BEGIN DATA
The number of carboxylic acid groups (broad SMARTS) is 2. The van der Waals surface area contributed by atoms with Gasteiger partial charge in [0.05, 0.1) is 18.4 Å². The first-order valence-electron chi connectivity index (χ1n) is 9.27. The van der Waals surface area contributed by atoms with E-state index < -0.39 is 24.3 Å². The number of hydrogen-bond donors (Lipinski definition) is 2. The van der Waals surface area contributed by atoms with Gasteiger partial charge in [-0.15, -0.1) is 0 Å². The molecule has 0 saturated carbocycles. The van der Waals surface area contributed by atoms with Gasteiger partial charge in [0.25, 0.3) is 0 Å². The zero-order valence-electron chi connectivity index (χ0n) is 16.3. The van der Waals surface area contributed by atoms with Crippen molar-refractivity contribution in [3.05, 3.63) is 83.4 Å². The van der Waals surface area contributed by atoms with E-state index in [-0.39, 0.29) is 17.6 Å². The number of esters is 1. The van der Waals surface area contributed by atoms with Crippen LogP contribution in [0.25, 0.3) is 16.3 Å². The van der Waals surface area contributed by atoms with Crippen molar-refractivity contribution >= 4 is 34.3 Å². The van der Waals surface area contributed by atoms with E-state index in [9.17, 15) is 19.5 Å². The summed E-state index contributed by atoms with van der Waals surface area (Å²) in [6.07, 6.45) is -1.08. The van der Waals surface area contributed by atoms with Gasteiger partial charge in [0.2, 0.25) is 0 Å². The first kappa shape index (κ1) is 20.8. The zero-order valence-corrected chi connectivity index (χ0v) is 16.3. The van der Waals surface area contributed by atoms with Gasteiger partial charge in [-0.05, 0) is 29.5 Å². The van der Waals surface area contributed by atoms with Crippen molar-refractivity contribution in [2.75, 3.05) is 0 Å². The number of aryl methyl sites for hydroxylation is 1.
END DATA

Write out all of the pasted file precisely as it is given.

The number of carboxylic acid groups (broad SMARTS) is 2. The van der Waals surface area contributed by atoms with Gasteiger partial charge in [0.05, 0.1) is 18.4 Å². The first-order valence-electron chi connectivity index (χ1n) is 9.27. The van der Waals surface area contributed by atoms with E-state index < -0.39 is 24.3 Å². The number of hydrogen-bond donors (Lipinski definition) is 2. The van der Waals surface area contributed by atoms with Gasteiger partial charge in [-0.15, -0.1) is 0 Å². The molecule has 0 saturated carbocycles. The van der Waals surface area contributed by atoms with Gasteiger partial charge in [0.25, 0.3) is 0 Å². The zero-order valence-electron chi connectivity index (χ0n) is 16.3. The van der Waals surface area contributed by atoms with Crippen molar-refractivity contribution in [3.05, 3.63) is 83.4 Å². The van der Waals surface area contributed by atoms with E-state index in [-0.39, 0.29) is 17.6 Å². The number of esters is 1. The van der Waals surface area contributed by atoms with Crippen LogP contribution in [0.25, 0.3) is 16.3 Å². The van der Waals surface area contributed by atoms with Crippen molar-refractivity contribution >= 4 is 34.3 Å². The van der Waals surface area contributed by atoms with E-state index in [9.17, 15) is 19.5 Å². The summed E-state index contributed by atoms with van der Waals surface area (Å²) in [6.07, 6.45) is -1.08. The van der Waals surface area contributed by atoms with Gasteiger partial charge in [0.2, 0.25) is 0 Å². The first kappa shape index (κ1) is 20.8. The zero-order valence-corrected chi connectivity index (χ0v) is 16.3. The van der Waals surface area contributed by atoms with Gasteiger partial charge in [-0.05, 0) is 29.5 Å². The van der Waals surface area contributed by atoms with Crippen molar-refractivity contribution in [2.75, 3.05) is 0 Å². The number of aryl methyl sites for hydroxylation is 1.